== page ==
Happily support your friends who get engaged during your engagement. They’re not stealing your thunder — they’re joining a team of people whose opinions you can elicit and won’t get tired of talking about wedding stuff. If you feel like your wedding is going to be “less special” because someone else is getting married this year, maybe you’re not mature enough to get married.

Do:
Get over your “dream gown.” Odds are the dress you saw in the magazine looks totally different on you. Trust your experts, and your own eyes. While I wish that Oscar de la Renta gown didn’t make me look eight months pregnant, I didn’t fall apart over that fact.

Don’t:
Buy a dress in a size smaller than you are and think you’ll shame yourself into fitting into it by the wedding. No offense, but if you haven’t lost the weight by now, how are you magically going to do it by your wedding date? Buy a dress that fits and dedicate yourself to taking good care of your body. If you happen to lose a ton of weight by the wedding day, get your dress altered.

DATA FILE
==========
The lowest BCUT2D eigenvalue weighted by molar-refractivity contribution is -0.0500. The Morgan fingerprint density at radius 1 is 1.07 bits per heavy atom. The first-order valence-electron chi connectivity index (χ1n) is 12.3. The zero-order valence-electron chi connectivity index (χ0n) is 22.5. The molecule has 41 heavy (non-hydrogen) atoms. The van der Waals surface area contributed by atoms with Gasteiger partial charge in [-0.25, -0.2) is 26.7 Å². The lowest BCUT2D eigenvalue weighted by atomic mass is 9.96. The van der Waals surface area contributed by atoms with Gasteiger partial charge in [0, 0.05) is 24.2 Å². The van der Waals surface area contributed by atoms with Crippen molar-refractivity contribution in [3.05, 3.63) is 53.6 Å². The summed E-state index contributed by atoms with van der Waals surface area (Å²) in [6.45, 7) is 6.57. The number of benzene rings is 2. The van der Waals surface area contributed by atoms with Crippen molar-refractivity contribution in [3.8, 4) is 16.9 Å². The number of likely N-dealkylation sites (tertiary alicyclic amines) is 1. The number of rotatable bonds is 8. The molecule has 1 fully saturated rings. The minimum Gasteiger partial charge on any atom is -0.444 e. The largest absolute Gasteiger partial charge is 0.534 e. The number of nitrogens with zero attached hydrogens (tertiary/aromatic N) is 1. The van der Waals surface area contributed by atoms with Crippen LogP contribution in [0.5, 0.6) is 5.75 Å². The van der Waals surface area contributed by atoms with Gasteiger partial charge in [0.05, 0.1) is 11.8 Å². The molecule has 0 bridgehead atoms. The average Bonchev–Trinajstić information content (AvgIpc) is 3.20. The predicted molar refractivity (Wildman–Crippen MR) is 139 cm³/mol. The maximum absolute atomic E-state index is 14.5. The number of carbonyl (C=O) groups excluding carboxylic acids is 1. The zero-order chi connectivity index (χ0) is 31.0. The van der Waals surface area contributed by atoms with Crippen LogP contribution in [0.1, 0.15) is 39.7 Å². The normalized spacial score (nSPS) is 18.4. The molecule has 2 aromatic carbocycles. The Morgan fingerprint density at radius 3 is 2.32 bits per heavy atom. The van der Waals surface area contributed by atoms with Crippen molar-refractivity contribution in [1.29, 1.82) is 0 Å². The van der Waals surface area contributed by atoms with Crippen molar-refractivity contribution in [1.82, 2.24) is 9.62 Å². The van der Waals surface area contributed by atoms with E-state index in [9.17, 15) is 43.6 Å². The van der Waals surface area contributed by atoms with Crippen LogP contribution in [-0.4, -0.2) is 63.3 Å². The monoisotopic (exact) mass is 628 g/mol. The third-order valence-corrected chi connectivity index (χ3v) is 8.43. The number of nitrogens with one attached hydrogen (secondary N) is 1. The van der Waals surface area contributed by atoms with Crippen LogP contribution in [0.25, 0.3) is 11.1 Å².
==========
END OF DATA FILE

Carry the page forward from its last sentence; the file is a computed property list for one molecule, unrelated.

Do:
Make sure that you have someone on hand who knows how to bustle your dress. I sure couldn’t have done it myself. Invite your mother or maid of honor to the final fitting for this reason and bring them a notepad to take notes. Hopefully, they won’t think you’re totally neurotic.

Do:
Get the itinerary down ahead of time, even if it seems uber-anal. You want to make sure everyone knows where to be for the getting ready, the pictures, the church, the speeches, the cake, and so on, so you’re not chasing people down all day.

Don’t:
Overschedule the reception. After the first dance/cake cutting, enjoy yourself.

Do:
Spend some “you” time right before the wedding. The days leading up to my wedding I couldn’t sleep, was losing weight (which I didn’t want to do), and was going to the bathroom all the time. The night before the rehearsal, I scheduled a scrub and massage and hung out at my maid of honor’s house with a bottle of wine. It was exactly what I needed and great to laugh and talk to one of my oldest friends about the excitement ahead.